Also – empty plastic bottle. Fun to crinkle. Fun in the bath. I was not kidding when I said my kids play with trash.
I have a small box of washed out plastic containers that we use for all kinds of things… all the scooping and pouring activities, playing in the sink, bath, sandbox, or pool, etc… Old spice containers and store bought grated parmesan containers are the crowd fave because the kids love to flip up the lid and see the water pour out through the little holes.
Sand toys? Who needs sand toys!? We prefer trash.
Wipes Container + Anything that will fit
Right around 15-20 months, an old wipes container was a BIG hit for both kids so far. They love pressing the button and seeing the top pop open. They put something in, click it back down and repeat. Once all their objects are inside, they sometimes need help opening the whole box to get them out. Eventually, they figure out how to open the box, or how to stick their hand in and pull stuff out.
ANYTHING is fun to put in and dump out of an old wipes box: recycled milk tops, q-tips, fabric scraps, pennies, legos, cards, small action figures, bouncy balls, and on and on. This is another toddler favorite for the bathroom floor while mom showers.
I think I snagged these off an endcap at Walmart for $1.00 They have served us well. Besides using them for smoothies, they are fun to drop in our empty block bucket. (You can make your own shape sorting bucket from an old oatmeal container.) We’ve cut a few and beaded the small pieces onto shoelaces as beautiful necklaces. Other straw ideas: cut them with toddler scissors, hide 5 in a room and have toddler try to find them, drop them everywhere and play pick up sticks, sword fight, try to connect them all in a giant line all the way down your hallway.
At 2, Addie liked sorting change by color (silver & pennies) or by size (if it was only quarters & dimes), pouring it from container to container, and putting it in a piggy bank 1 by 1. At 19 months, Emma reeeeeeally likes the piggy bank.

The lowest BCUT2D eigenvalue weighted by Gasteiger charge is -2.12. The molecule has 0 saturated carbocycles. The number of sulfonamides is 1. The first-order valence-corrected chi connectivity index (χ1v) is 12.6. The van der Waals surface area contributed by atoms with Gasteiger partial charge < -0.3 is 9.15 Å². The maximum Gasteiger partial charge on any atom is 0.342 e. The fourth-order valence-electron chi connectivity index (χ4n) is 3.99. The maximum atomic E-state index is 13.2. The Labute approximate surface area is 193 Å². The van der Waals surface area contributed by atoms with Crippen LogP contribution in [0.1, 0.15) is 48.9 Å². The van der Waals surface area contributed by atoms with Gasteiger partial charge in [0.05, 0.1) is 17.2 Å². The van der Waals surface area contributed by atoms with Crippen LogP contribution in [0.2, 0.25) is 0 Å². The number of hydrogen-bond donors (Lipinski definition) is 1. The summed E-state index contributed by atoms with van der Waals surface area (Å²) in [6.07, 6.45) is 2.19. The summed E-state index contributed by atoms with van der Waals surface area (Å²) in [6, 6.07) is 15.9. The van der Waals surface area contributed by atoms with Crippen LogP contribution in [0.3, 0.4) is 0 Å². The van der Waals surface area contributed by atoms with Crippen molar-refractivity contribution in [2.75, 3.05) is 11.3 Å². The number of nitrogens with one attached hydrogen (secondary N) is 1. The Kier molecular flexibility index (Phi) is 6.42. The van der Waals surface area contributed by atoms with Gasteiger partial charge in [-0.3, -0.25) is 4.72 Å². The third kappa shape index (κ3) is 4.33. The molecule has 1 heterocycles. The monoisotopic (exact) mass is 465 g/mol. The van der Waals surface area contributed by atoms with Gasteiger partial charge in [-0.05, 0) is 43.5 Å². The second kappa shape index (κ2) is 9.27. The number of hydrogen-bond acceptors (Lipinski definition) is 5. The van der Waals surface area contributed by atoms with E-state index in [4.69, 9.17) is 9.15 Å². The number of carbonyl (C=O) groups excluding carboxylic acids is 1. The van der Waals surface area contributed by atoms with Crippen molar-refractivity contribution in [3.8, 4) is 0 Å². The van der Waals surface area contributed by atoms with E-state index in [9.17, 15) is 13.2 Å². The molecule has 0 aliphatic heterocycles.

Sometime in between 2 1/2 and 3, Addie figured out clothespins. These small/medium sized crafting ones were easier for her than big ones. I picked up some paint chips to try a color gradient activity, which she really liked. I put a light, medium, and dark green paint chip in a tray with 3 clothespins. I cut off a strip of each paint chip and glued it to the clothespin. Then, she would match the shade of green to the right color paint chip by clipping the clothespin on. She didn’t conceptually understand light and dark colors until we did this, and doing this activity helped her just figure it out on her own. It was so fun to see her figure this out on her own! #TeacherMomNerdAlert
If you’re feeling like the whole cutting/ glueing of paint chips is too much, skip color gradients and just color on them with markers and clip them to construction paper. Or skip color matching all together and just clip them on whatever they’ll fit on – cardboard, old cereal box, hair, fingers, string, necklaces, the edge of their shirt…
Jk. kinda. Around 2 1/2, Addie reeeeally wanted to help cook. Every single meal. And it wasn’t enough to just stand next to me with an empty bowl and spoon and pretend anymore. So, we have a dip-spreader with a serrated side that I made a big deal out of – how it’s a grown up knife, only for big girls, and she has to be so careful and not have her other hand up there, etc. We’ve also talked extensively about how it’s the only knife she’s allowed to do… yada yada yada. People, don’t actually let your kids play with knives. But give them cooked noodles, pieces of melon, or bread to cut in half with a butter knife, and you will have one focused toddler on your hands.
Pillows + Forts
The girls love to jump into a sea of pillows. And now, they’re old enough to run and get all the pillows by themselves 1 at a time, and put them all back when they’re done. So this is a minimum 30-minutes-of-fun activity. One of their faves while I’m making dinner because they can occasionally peek out the window and see if Dad is home yet.
Finally, if all else fails, put some all-time favorite toys in a fort and call it a day. Because forts make everything more fun.